On the application of 'seeding' techniques in the primary separation of plasmid DNA from neutralised E. coli lysates

Eirini Theodosiou*, Owen R T Thomas

*Corresponding author for this work

    Research output: Contribution to journalArticle

    Abstract

    Background: Initial extraction of plasmid DNA from Escherichia coli and its separation from host-derived contaminants is a difficult task to perform. Here, we examine the application of particle 'seeding' solid-liquid separation methods for primary recovery of plasmid DNA from neutralised alkaline cell lysates. Results: Planting magnetic particle 'seeds' during cell lysis resulted in enhanced phase separation, facile magnetic separation of the floc, slight improvements in plasmid purity, but diminished plasmid recoveries. When CaCO3-coated low-density microspheres were seeded into flocs, phase separation was impaired, shear-induced floc damage and contamination of the plasmid liquor with genomic DNA and cell debris occurred, but plasmid DNA recovery was improved. Introduction of hydrophobic low-density microspheres into the floc dramatically improved floc stiffness, phase separation and flotation efficiency, and reduced the solids content in the plasmid liquor 10-fold. However, strong reinforcement of the cell debris lattice by these microspheres hindered plasmid release into the liquor beneath. Conclusion: By incorporating magnetic or buoyant seeds during cell lysis we have identified new routes for separation of shear-sensitive cell debris solids from crude plasmid-containing liquors. Effective use of seeding approaches for difficult solid-liquid separation tasks will require evaluation of a wide range of seeds of varying architecture, size, shape, density and chemistry.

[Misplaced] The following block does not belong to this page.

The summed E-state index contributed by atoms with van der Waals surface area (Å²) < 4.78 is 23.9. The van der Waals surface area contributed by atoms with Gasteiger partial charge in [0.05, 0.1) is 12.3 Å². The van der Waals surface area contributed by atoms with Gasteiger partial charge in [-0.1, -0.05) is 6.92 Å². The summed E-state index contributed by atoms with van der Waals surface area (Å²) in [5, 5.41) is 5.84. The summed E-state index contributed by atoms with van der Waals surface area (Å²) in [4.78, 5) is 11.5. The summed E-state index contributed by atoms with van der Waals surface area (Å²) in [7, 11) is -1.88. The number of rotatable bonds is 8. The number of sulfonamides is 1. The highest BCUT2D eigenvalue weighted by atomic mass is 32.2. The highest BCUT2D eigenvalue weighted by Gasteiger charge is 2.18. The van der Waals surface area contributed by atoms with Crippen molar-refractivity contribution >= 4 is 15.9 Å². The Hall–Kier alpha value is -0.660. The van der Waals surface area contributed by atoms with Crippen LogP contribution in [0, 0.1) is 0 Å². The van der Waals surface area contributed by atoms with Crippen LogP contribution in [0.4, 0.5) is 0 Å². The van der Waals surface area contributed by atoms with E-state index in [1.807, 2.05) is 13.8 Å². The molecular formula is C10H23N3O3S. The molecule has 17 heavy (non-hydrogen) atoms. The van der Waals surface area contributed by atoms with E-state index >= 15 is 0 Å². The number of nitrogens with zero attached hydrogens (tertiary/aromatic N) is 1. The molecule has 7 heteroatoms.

Original languageEnglish
    Pages (from-to)192-200
    Number of pages9
    JournalJournal of Chemical Technology and Biotechnology
    Volume83
    Issue number2
    DOIs
    Publication statusPublished - 7 Jan 2008

    Fingerprint

    seeding
    plasmid
    Escherichia coli
    Plasmids
    DNA
    Microspheres
    Debris
    Phase separation
    Seed
    Recovery
    Magnetic separation
    Seeds
    Liquids
    Flotation
    lysis
    seed
    Reinforcement
    Contamination
    Stiffness
    Impurities

    Keywords

    • Alkaline lysis
    • Fillers
    • Flotation
    • Gene therapy
    • Genetic vaccination
    • Low-density gas-filled microspheres
    • Magnetic particle seeds

    Cite this

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    title = "On the application of 'seeding' techniques in the primary separation of plasmid DNA from neutralised E. coli lysates",
    abstract = "Background: Initial extraction of plasmid DNA from Escherichia coli and its separation from host-derived contaminants is a difficult task to perform. Here, we examine the application of particle 'seeding' solid-liquid separation methods for primary recovery of plasmid DNA from neutralised alkaline cell lysates. Results: Planting magnetic particle 'seeds' during cell lysis resulted in enhanced phase separation, facile magnetic separation of the floc, slight improvements in plasmid purity, but diminished plasmid recoveries. When CaCO3-coated low-density microspheres were seeded into flocs, phase separation was impaired, shear-induced floc damage and contamination of the plasmid liquor with genomic DNA and cell debris occurred, but plasmid DNA recovery was improved. Introduction of hydrophobic low-density microspheres into the floc dramatically improved floc stiffness, phase separation and flotation efficiency, and reduced the solids content in the plasmid liquor 10-fold. However, strong reinforcement of the cell debris lattice by these microspheres hindered plasmid release into the liquor beneath. Conclusion: By incorporating magnetic or buoyant seeds during cell lysis we have identified new routes for separation of shear-sensitive cell debris solids from crude plasmid-containing liquors. Effective use of seeding approaches for difficult solid-liquid separation tasks will require evaluation of a wide range of seeds of varying architecture, size, shape, density and chemistry.",